Just Tell The Friggin’ Truth

It seems to be human nature to not want to admit error or cop to mistakes.

And that probably makes sense, in an evolutionary way. Those ancestors who leaped up to take the blame too eagerly were likely punished in severely unpleasant ways… and could have also been seen as too wimpy for mating with.

Those folks who clammed up tight and denied everything stood a better chance of surviving the wrath of the community. It’s certainly the way politics still works.

And, as I recall from my bachelor days, truth was a scarce resource in the dating world.

But this is no reason to adopt denial and lies as “standard operating procedure” in your business. In fact, it’s probably hurting your bottom line much more than you think.

I’ve been thinking about this a lot lately. We’re doing business with a joint that is very good at talking the talk of “quality control”… and the way they tout their customer service, you’d think they had discovered super-human powers.

But it’s all talk. In our short business relationship, we now have experienced dozens of situations with these guys where quality control was a delusion, and customer service failed utterly and completely.

And they will not accept this as reality. It doesn’t jive with their internal world-view… and thus must be wrong. There are no problems. Everything’s fine. Pay no attention to the man behind the curtain…

It’s irritating, far beyond the inconvenience of not getting what you paid for. Denial is stubborness that gives the finger to reality. When people dig in behind a lie, reason is the first casualty.

In life, and in business, you can avoid compounding many problems simply by copping to the truth of the situation. If you screwed up, you screwed up. Lying about it, or trying to cover it up, may work some of the time… but when you get caught doing that, well, pretty soon the fan can’t handle the volume of shit that hits it.

In politics, it’s a well-worn (and well-ignored) cliche that it’s not the crime that does you in… it’s the cover-up. People will tolerate exaggeration and bloviation, but get very, very nasty when lied to.

Couple of examples: We just logged a much-needed five-day vacation over on the Northern California coast. We’ve gone to this one gorgeous old town, on a bluff overlooking the ocean, for years. Mostly, we resign ourselves to not having good cell phone service, and zero high-speed Internet connections.

But this time, we were intrigued by a bed-n-breakfast that advertised both excellent cell phone reception AND DSL as part of the package. Killer views, privacy, pets allowed… it seemed like a great deal. Both Michele and I had small bits of work we had to do, and we wouldn’t have gone to the coast this time if we couldn’t connect to the Web.

I was suspicious, because in multiple previous trips, the town seemed to exist in a high-tech-free bubble.

But the ad featured these new services. We called, and they insisted it was all true.

So we booked the joint.

And while you could use your cell phone in certain parts of the house — standing in specific positions — the DSL hook-up could not be coaxed into working at all.

We complained, they sent out a “technician” who insisted it was all fine, and we were told (in irritating superior tones) that different computers had different requirements for accessing DSL, and we were probably just doing something wrong.

In other words, it was our fault. Not their problem.

Obvious bullshit. We easily discovered a message board on their Website that was filled with complaints from other folks who’d been flummoxed trying to use the DSL. It wasn’t just us — their Internet connection was certifiably screwed up, and had been for some time. (Michele had to hang out at the local coffee shop to get online, using their free wireless.)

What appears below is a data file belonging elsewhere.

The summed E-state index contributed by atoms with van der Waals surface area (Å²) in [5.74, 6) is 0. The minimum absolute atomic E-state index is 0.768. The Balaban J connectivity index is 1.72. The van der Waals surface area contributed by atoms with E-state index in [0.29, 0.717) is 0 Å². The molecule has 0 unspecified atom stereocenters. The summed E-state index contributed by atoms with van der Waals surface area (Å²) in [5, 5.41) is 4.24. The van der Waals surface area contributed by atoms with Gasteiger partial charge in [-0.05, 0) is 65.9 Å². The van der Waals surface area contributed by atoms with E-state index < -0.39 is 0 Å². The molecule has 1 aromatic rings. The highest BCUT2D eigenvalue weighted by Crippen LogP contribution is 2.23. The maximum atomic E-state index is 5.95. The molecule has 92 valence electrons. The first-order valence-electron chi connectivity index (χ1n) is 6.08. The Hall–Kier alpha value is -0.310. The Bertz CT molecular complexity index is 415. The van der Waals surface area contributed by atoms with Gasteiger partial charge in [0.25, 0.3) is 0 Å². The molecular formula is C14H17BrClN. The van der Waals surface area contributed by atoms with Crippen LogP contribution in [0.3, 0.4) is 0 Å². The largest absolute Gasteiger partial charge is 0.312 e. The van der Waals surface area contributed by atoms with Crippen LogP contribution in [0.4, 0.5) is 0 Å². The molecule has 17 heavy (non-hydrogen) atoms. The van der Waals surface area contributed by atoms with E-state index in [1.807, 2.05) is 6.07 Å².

When we pointed out that their own Website had proof they were lying to us, they offered a partial refund. Reluctantly. Exasperated at our childish insistence that their version of reality might be wrong.

And we had to put our work plans on hold. We’ll recover, but we feel cheated.

This was just insane. They lied, and pissed us off, and it was all completely avoidable.

Compare this experience to another: Yesterday, I had to book a room in another hotel, in another city. I called one cool place I’d stayed in before, and asked about their high-speed services (because, again, I’ll have to work on the trip). The lady on the phone admitted they really wanted to get their DSL working, but it wasn’t. There was a single, cramped hot spot in the hotel lobby where you could get wireless, but it wasn’t all that reliable.

She was being totally honest with me.

And I didn’t book a room with them. But neither did I cross them off my list of future hotels I might stay at… cuz when they do get DSL in their rooms, I feel fairly confident they won’t lie about the quality of the service. And I still like the hotel — I’ll probably go out of my way to visit their cool house cafe (which overlooks a gorgeous lake) while I’m in town.

So, yeah, they “lost” a sale. But if they had lied or weasel-worded the situation, they would have had a very pissed-off customer on their hands, demanding a refund and telling everyone I know about the fiasco. (Just as I’m doing about the bed-n-breakfast on the coast.)

Way too many businesses believe their own hype. They get caught up in the enthusiasm of an aggressive “mission statement”, gulp their own Kool-Aid, and insist that all evidence to the contrary is either not really a problem, or just a temporary glitch.

I’ve had several experiences lately where — after phoning in to complain — I was hit up with a sales pitch for more services or products from the very company I was mad at. They have a severe myopia about their shortcomings… and, since I’ve worked on the other side of this situation (fielding complaints, back when I worked for The Man), I know that customers who gripe are actually considered the “real” problem.

It’s the CUSTOMER’S fault the gizmo’s screwed up. Somehow. Some way. Sure, it LOOKS like it’s our fault, but who are you gonna believe — our hype, or your own lying eyes?